If Tom McCarthy was looking for a way to make you forget he directed the atrocious Adam Sandler comedy “The Cobbler”, then the no-frills journalistic drama “Spotlight” was the right way to go. Billed largely as an expose of the Catholic Church sex abuse scandal, the film is so much more than that, and yet it doesn’t get bogged down in the typical Hollywood embellishments. It’s about the power of investigative journalism and the heroism in telling a story that serves the people, even if it destroys an institution in the process.
“Spotlight” is basically everything the film”Truth” set out to be but just came up short in accomplishing. It follows a dogged quest for answers by a group of seasoned Boston Globe reporters who revealed in a blistering story the rampant sexual abuse of children by clerics in the area. This was 2001 when the investigation began; just on the edge of when newspapers were starting to feel the sting of the Internet and were making the move to info-tainment rather than hard news. Deep, investigative journalism was already dying out around the country, and there’s the sense that this story could be the last big one for the Globe’s “Spotlight” team.
Michael Keaton leads the way as the resolute Walter “Robby” Robertson; Mark Ruffalo is the tenacious and quirky Michael Rezendes, Rachel McAdams is Sacha Pfeiffer, and Brian d’Arcy James is Matt Carroll. Keaton will get the most attention but his performance is just as even-keeled as the rest, putting that Boston accent of his to good use. It’s also good to see Ruffalo in a role that requires him to do more than turn green and smash things. The cast as a whole is brilliant and help to flesh out what are an overwhelming number of attorneys, priests, and journalists engulfed in a scandal that challenges those of faith and those without. Stanley Tucci is brilliant as the eccentric attorney who has been fighting a losing battle with the church for too long, while Billy Crudup makes the most of limited screen time as a lawyer whose allegiances we’re not totally keen on.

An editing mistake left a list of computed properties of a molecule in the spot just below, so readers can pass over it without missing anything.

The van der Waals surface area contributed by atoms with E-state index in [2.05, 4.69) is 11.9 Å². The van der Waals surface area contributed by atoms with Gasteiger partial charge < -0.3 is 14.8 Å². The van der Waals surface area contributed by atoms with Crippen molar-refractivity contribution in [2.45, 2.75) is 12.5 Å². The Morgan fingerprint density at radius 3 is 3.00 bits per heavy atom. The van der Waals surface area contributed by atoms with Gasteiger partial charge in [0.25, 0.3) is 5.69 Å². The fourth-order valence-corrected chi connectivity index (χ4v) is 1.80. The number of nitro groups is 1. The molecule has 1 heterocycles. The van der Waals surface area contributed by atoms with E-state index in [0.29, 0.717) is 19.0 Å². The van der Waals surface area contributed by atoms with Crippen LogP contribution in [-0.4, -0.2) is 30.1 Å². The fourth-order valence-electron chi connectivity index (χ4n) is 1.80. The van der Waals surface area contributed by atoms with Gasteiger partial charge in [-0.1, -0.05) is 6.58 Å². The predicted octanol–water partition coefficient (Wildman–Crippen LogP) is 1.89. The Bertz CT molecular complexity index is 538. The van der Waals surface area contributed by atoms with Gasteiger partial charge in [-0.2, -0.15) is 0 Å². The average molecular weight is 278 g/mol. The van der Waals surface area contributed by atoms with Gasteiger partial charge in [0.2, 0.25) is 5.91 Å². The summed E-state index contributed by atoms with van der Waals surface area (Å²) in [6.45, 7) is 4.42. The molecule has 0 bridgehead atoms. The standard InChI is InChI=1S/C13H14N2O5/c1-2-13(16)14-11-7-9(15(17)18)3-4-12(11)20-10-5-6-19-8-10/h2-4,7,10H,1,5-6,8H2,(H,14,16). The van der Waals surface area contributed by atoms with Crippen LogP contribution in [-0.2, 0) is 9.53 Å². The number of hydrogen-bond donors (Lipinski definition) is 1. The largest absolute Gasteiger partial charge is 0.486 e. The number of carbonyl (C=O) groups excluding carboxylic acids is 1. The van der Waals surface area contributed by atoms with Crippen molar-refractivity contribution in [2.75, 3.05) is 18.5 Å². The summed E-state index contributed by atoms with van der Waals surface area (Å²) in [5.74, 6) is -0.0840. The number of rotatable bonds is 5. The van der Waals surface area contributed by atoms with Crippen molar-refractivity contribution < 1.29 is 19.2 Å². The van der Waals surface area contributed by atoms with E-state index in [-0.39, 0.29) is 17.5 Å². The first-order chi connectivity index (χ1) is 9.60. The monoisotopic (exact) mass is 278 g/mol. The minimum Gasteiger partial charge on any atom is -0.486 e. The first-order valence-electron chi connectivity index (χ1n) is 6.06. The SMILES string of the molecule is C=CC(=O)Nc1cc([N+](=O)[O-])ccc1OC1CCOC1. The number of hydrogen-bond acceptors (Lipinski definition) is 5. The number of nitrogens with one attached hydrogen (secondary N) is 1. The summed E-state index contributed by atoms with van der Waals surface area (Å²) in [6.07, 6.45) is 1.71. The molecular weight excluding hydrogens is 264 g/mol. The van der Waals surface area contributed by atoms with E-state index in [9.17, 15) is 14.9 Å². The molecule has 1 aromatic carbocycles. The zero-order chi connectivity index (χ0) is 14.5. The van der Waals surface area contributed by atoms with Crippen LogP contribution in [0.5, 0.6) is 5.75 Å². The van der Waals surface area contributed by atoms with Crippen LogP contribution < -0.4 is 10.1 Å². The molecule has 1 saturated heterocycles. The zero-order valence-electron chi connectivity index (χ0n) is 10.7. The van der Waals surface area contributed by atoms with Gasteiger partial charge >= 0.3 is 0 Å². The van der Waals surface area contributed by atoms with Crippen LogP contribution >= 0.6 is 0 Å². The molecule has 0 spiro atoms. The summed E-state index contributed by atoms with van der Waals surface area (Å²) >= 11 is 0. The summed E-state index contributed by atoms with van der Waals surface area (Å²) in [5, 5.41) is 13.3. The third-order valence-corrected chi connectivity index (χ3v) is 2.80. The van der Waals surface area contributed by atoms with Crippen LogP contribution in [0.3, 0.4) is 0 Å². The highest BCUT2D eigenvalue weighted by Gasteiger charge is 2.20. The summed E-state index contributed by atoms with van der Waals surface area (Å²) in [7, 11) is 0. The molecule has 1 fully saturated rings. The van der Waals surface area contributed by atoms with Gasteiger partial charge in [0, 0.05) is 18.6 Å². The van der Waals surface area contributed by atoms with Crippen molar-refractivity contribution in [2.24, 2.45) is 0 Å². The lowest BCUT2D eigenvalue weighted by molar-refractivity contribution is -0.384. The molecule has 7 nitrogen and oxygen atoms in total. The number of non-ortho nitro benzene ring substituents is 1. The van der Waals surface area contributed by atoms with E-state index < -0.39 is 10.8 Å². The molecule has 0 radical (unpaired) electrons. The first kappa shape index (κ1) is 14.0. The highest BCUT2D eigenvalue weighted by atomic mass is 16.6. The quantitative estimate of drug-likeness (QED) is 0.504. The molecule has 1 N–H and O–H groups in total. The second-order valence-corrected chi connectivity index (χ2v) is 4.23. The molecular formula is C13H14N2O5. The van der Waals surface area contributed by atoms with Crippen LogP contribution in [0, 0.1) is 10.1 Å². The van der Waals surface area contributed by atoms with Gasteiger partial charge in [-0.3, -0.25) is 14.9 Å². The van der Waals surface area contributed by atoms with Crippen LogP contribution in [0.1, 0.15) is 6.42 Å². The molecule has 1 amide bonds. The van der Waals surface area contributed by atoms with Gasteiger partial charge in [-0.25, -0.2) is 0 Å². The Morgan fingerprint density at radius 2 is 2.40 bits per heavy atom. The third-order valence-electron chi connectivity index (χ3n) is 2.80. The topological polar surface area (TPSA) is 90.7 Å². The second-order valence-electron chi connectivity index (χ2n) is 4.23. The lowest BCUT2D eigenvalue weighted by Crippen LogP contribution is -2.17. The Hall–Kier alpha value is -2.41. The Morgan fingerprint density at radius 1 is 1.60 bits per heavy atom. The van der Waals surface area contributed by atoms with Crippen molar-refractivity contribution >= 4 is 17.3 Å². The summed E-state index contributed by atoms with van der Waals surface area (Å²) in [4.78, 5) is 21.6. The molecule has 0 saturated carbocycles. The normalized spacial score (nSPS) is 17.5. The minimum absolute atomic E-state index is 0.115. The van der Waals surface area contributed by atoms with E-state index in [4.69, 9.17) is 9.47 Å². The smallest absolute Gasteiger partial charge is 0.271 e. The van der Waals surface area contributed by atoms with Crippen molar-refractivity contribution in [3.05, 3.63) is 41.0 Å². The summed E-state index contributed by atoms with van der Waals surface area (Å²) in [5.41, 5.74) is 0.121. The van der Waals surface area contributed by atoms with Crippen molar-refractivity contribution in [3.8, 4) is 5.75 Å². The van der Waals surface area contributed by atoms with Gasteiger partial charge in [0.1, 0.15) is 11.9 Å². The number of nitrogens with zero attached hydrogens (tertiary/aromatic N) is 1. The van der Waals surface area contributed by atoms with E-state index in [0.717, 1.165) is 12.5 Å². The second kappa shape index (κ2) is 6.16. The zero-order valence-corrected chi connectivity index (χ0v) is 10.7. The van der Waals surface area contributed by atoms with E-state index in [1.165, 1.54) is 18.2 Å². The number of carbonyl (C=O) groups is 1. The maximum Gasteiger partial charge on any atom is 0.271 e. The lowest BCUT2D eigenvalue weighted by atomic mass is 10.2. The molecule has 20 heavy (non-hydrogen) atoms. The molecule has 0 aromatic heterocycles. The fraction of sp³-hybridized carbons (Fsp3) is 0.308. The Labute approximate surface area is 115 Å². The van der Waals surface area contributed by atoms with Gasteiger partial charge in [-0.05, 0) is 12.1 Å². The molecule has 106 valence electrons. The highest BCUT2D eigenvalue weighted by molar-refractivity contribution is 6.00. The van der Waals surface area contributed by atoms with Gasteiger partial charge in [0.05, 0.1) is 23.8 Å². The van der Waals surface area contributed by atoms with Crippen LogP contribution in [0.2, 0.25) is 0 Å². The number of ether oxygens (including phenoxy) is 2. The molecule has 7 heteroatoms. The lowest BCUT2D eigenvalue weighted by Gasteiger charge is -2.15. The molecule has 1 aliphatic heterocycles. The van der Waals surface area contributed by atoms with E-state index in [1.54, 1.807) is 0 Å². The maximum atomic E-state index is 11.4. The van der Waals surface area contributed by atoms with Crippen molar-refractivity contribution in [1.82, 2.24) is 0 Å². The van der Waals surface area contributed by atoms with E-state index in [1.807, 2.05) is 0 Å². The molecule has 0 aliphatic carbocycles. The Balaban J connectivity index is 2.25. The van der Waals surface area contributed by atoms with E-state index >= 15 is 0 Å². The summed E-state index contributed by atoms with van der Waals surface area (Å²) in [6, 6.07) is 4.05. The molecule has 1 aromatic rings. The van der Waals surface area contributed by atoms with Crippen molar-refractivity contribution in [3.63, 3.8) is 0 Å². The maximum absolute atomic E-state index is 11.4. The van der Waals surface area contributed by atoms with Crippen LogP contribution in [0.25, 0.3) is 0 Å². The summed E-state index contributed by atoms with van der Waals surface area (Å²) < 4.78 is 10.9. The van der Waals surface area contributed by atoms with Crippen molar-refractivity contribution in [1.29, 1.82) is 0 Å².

While this is a film that celebrates the nuts and bolts of developing a story and the grind work that goes into it, there’s still room for these characters to be put through the emotional wringer. There’s the guilt in going after the church in a place like Boston where one’s faith is all some people have to cling to. But at the same time, that faith has been twisted and soiled by the actions of these priests, in many cases with help from the community who work to keep it all secret. And the Globe has its own questionable past to contend with, as well.
Just don’t go into “Spotlight” expecting to see McAdams’ character involved in some workplace fling, or for Keaton’s character to be revealed as Batman or something. We learn little about the home life of these people, and yet we are as invested in their quest for truth as they are determined in finding it. That said; some may find the lack of back story makes it tough to connect with any of the characters, who are rightfully being presented as paragons of a free press. Easily the best and most significant newsroom film since “All the President’s Men”, “Spotlight” will renew your appreciation for the dwindling few journalists who continue to take on the toughest causes.